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View Diary: Industrial agriculture is killing Monarch butterflies says Ellen Moyer (65 comments)

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  •  It isn't a problem of conversion to farmland (0+ / 0-)

    or industrial use in Mexico. Monarchs in winter congregate in astoundingly dense masses, thousands hanging one from the other from every leaf of the trees they choose. All those millions of monarchs are wintering together in an area of tens of acres, not square miles.

    Illegal logging is a big concern because every tree is a huge loss. Yes, the monarchs have to get there, passing through the farmland and feeding, but once they get there I assume they do what they did in the California overwintering spot I lived near as a boy - just hang on to each other and wait until spring. Hoping someone doesn't cut down their tree and crush a million of them.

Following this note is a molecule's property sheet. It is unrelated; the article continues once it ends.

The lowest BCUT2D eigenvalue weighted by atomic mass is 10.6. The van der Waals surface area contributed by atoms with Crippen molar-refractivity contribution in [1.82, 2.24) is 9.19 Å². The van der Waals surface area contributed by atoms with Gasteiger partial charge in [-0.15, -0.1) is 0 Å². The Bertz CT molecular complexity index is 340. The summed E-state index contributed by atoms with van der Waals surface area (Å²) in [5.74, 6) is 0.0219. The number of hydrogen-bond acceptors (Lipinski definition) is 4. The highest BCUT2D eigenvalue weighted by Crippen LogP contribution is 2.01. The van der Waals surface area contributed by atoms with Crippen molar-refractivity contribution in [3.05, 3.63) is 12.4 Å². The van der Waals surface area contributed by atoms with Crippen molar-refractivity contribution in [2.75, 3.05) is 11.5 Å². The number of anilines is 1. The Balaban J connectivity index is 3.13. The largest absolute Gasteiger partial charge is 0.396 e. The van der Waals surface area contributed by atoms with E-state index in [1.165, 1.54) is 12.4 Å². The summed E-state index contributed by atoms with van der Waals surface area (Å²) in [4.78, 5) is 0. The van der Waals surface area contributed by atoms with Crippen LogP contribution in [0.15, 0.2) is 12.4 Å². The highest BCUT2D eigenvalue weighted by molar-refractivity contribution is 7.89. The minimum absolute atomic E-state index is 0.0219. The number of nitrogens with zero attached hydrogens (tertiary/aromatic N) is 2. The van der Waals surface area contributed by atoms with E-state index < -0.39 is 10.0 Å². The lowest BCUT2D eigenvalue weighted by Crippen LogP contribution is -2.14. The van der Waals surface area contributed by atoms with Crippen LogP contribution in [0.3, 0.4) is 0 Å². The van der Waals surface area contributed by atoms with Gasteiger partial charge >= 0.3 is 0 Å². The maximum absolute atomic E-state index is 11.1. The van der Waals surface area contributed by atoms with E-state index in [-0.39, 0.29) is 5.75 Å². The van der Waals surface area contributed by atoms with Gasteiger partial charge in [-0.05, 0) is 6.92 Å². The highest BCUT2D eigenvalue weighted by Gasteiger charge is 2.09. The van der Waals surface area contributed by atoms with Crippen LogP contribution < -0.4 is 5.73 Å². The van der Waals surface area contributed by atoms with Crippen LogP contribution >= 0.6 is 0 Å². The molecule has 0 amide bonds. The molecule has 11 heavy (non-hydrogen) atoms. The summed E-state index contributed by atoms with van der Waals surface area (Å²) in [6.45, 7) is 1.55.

•  Mexican forests (1+ / 0-)
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      That's my understanding too. Logging is essentially irreversible in the sense that it takes decades for the trees to grow back (I've written a number of articles on Huffington Post on this subject). In Mexico, they can prevent further logging and my understanding is that this is pretty effective now (though tragically late in the game).  I've also read that local people need to be given more financial incentives to leave the trees alone. By contract, in the U.S., planting milkweeds is easy and fast.

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